The Dean’s Column:

A Juicy Math Problem

By Alfred Posamentier, Ph.D.

When students are challenged by a problem, they often set it aside if it involves too much reading, for fear that the concentration required would be too exhausting to make the problem pleasurable. Although this problem does require a fair bit of reading it is rather easy to explain to a class, and could even be dramatized. Once past the statement of the problem, it is very easy to understand, but quite difficult to solve by conventional means.

This is where the beauty of the problem comes it. The solution—as unexpected as it is—almost makes the problem trivial. That is, the problem and its conventional solution will not get much of an enthusiastic reaction from students, but after having struggled with a solution attempt, the novel approach we will present here will gain you much favor with the class.

So let’s state the problem:

We have two one-gallon bottles. One contains a quart of grape juice and the other, a quart of apple juice. We take a tablespoonful of grape juice and pour it into the apple juice. Then we take a tablespoon of this new mixture (apple juice and grape juice) and pour it into the bottle of grape juice. Is there more grape juice in the apple juice bottle, or more apple juice in the grape juice bottle?

To solve the problem, we can figure this out in any of the usual ways—often referred to as “mixture problems”—or we can use some clever logical reasoning and look at the problem’s solution as follows:

With the first “transport” of juice there is only grape juice on the tablespoon. On the second “transport” of juice, there is as much apple juice on the spoon as there is grape juice in the “apple juice bottle.” This may require students to think a bit, but most should “get it” soon.

The simplest solution to understand and the one that demonstrates a very powerful strategy is that of *using extremes*. We use this kind of reasoning in everyday life when we resort to the option: “ such and such would occur in a worst case scenario….”

Let us now employ this strategy for the above problem. To do this, we will consider the tablespoonful quantity to be a bit larger. Clearly the outcome of this problem is independent of the quantity transported. So we will use an *extremely* large quantity. We’ll let this quantity actually be the *entire* one quart. That is, following the instructions given the problem statement, we will take the entire amount (one quart of grape juice), and pour it into the apple juice bottle. This mixture is now 50% apple juice and 50% grape juice. We then pour one quart of this mixture back into the grape juice bottle…The mixture is now the same in both bottles. Therefore, there is as much apple juice in the grape juice bottle as there is grape juice in the apple juice bottle!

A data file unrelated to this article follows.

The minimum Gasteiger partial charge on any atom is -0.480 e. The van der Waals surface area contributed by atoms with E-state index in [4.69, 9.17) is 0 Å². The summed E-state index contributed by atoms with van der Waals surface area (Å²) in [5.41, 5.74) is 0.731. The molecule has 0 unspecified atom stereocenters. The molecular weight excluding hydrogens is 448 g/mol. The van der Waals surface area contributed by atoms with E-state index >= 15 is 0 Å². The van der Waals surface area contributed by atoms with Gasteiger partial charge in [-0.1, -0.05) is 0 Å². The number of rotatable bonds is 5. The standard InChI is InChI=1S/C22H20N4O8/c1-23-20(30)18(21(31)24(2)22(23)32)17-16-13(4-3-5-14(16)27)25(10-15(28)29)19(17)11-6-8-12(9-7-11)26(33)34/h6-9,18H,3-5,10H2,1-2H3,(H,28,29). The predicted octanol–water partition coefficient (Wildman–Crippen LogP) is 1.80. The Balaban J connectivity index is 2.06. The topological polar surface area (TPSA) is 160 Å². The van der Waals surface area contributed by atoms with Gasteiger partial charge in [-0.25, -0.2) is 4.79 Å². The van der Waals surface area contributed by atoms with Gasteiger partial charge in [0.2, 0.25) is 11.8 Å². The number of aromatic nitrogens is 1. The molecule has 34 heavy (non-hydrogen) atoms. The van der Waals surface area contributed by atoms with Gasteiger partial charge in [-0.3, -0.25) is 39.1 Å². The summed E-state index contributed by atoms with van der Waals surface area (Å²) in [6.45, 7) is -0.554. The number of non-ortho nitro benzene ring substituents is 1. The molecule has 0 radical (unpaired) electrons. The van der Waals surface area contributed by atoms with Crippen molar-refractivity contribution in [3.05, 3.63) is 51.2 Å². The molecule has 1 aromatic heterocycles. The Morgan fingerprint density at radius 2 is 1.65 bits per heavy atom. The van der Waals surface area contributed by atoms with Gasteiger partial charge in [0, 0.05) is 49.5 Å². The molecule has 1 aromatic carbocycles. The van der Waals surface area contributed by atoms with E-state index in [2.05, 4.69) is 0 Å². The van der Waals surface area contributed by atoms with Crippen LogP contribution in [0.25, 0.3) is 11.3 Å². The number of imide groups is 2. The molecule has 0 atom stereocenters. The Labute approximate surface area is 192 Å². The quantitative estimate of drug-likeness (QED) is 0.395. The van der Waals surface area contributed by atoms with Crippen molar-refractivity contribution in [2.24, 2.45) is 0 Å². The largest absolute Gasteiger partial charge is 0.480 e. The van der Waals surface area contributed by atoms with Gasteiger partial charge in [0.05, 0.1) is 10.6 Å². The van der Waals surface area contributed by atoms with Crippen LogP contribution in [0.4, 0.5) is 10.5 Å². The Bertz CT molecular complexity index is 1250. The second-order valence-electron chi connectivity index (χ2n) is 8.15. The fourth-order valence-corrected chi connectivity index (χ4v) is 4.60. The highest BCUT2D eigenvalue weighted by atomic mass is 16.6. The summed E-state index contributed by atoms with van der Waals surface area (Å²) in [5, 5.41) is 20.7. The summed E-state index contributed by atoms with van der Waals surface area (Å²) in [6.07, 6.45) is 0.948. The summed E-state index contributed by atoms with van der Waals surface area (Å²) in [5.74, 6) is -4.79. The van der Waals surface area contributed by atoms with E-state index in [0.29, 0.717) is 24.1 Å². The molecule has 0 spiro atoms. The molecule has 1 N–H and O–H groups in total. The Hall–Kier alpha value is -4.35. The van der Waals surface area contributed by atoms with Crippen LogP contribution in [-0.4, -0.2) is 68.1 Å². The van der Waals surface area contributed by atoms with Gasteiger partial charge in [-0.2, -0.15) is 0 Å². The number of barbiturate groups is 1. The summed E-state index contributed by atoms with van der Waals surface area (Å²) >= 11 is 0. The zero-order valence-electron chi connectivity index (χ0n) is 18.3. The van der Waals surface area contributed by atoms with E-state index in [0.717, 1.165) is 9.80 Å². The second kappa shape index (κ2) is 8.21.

We can consider another form of an extreme case, where the spoon doing the juice transporting has a zero quantity. In this case the conclusion follows immediately: There is as much grape juice in the apple juice bottle as there is apple juice in the grape juice bottle, that is, zero!

Carefully presented, this solution can be very significant in the way students approach future mathematics problems and even how they may analyze everyday decision-making.#

You may find other such examples in *Math Wonders: To Inspire Teachers and Students, *by Alfred S. Posamentier (ASCD, 2003) see: *www.ascd.org*. or *Math Charmers: Tantalizing Tidbits for the Mind*. By Alfred S. Posamentier (Prometheus Books, 2003) see: *www.prometheusbooks.com*. If you wish to learn more about p, see: p*: A Biography of the world’s Most Mysterious Number,* By Alfred S. Posamentier (Prometheus Books, 2004) see: *www.prometheusbooks.com*.

*Dr. Alfred S. Posamentier is Dean of the School of Education at City College of NY, author of over 35 books on math, and member of the NYS Standards Committee on Math. *